Background: Lysine specific demethylase 1 (LSD1) has been identified and biochemically characterized in epigenetics, but the pathological roles of its dysfunction in lung cancer remain to be elucidated. The aim of this study was to evaluate the prognostic significance of LSD1 expression in patients with non-small cell lung cancer (NSCLC) and to define its exact role in lung cancer proliferation, migration and invasion.
Methods: The protein levels of LSD1 in surgically resected samples from NSCLC patients were detected by immunohistochemistry or Western blotting. The mRNA levels of LSD1 were detected by qRT-PCR. The correlation of LSD1 expression with clinical characteristics and prognosis was determined by statistical analysis. Cell proliferation rate was assessed by MTS assay and immunofluorescence. Cell migration and invasion were detected by scratch test, matrigel assay and transwell invasion assay.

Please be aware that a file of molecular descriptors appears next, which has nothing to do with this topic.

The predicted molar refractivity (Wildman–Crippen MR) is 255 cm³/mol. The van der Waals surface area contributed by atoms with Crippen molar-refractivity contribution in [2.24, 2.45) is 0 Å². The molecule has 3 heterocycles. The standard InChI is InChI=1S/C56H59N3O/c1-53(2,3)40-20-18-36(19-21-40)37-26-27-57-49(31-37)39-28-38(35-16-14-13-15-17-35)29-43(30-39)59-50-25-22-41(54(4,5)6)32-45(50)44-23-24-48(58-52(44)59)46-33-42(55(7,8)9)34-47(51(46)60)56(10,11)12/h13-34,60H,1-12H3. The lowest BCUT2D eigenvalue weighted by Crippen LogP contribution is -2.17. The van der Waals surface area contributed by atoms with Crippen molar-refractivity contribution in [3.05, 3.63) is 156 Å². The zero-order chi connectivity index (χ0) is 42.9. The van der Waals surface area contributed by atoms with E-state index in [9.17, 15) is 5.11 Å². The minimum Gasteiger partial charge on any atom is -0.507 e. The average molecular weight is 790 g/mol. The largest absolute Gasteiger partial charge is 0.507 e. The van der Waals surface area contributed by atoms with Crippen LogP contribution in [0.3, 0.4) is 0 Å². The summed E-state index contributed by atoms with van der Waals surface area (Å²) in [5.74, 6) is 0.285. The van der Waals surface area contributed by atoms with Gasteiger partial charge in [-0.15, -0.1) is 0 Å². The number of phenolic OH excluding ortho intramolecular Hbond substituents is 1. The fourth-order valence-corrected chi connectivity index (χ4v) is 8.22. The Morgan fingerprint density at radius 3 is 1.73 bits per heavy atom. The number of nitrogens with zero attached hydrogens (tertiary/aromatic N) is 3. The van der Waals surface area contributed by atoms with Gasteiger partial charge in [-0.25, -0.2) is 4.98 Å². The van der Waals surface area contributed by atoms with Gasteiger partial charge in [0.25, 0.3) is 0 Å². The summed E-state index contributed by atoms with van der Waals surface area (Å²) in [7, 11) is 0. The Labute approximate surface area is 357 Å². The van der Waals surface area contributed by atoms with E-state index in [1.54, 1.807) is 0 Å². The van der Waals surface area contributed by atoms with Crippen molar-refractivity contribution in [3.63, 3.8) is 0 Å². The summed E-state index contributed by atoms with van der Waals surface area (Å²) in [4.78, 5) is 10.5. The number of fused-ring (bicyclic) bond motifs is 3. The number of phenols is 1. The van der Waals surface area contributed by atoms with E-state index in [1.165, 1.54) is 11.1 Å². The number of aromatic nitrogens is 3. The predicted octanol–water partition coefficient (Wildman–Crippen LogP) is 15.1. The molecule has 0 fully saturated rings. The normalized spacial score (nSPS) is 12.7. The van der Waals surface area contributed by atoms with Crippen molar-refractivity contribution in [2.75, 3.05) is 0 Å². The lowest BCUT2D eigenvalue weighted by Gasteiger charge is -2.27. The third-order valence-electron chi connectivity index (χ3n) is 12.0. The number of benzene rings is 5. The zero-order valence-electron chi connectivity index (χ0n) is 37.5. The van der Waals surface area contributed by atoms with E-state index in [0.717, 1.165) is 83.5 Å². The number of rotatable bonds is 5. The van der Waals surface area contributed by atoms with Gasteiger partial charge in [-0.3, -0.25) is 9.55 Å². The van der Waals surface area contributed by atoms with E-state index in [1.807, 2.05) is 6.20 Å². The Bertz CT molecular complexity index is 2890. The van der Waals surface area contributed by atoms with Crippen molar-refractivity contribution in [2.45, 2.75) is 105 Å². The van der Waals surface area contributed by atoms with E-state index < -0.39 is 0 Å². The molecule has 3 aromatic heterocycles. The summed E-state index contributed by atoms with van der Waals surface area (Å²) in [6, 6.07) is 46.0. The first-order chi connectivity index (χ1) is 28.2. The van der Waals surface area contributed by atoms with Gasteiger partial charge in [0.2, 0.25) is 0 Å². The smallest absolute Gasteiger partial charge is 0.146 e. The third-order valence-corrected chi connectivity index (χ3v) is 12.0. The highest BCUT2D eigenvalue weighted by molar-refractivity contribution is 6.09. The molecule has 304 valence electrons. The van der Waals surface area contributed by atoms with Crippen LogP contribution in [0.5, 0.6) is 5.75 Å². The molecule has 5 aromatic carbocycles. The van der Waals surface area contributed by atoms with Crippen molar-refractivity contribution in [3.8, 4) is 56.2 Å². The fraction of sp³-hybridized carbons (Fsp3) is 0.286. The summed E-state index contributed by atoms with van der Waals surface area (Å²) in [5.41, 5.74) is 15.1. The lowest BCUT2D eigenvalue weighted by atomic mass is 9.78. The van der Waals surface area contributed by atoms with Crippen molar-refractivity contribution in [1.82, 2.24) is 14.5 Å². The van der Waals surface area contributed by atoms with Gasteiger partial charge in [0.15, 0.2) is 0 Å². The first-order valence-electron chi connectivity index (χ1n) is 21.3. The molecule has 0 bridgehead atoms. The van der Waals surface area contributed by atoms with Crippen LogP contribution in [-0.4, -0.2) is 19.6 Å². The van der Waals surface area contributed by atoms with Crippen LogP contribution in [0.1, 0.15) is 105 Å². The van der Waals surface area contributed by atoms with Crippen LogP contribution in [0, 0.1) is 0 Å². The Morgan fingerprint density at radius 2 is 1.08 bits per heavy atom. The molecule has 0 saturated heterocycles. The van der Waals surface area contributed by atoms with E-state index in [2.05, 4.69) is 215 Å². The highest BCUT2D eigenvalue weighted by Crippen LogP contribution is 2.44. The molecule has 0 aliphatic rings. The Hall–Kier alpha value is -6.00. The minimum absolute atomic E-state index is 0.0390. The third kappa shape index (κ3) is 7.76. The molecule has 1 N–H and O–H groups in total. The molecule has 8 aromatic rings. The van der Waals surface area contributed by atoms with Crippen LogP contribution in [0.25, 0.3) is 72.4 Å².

Results: LSD1 expression was higher in lung cancer tissue more than in normal lung tissue. Our results showed that over-expression of LSD1 protein were associated with shorter overall survival of NSCLC patients. LSD1 was localized mainly to the cancer cell nucleus. Interruption of LSD1 using siRNA or a chemical inhibitor, pargyline, suppressed proliferation, migration and invasion of A549, H460 and 293T cells. Meanwhile, over-expression of LSD1 enhanced cell growth. Finally, LSD1 was shown to regulate epithelial-to-mesenchymal transition in lung cancer cells.
Conclusions: Over-expression of LSD1 was associated with poor prognosis in NSCLC, and promoted tumor cell proliferation, migration and invasion. These results suggest that LSD1 is a tumor-promoting factor with promising therapeutic potential for NSCLC.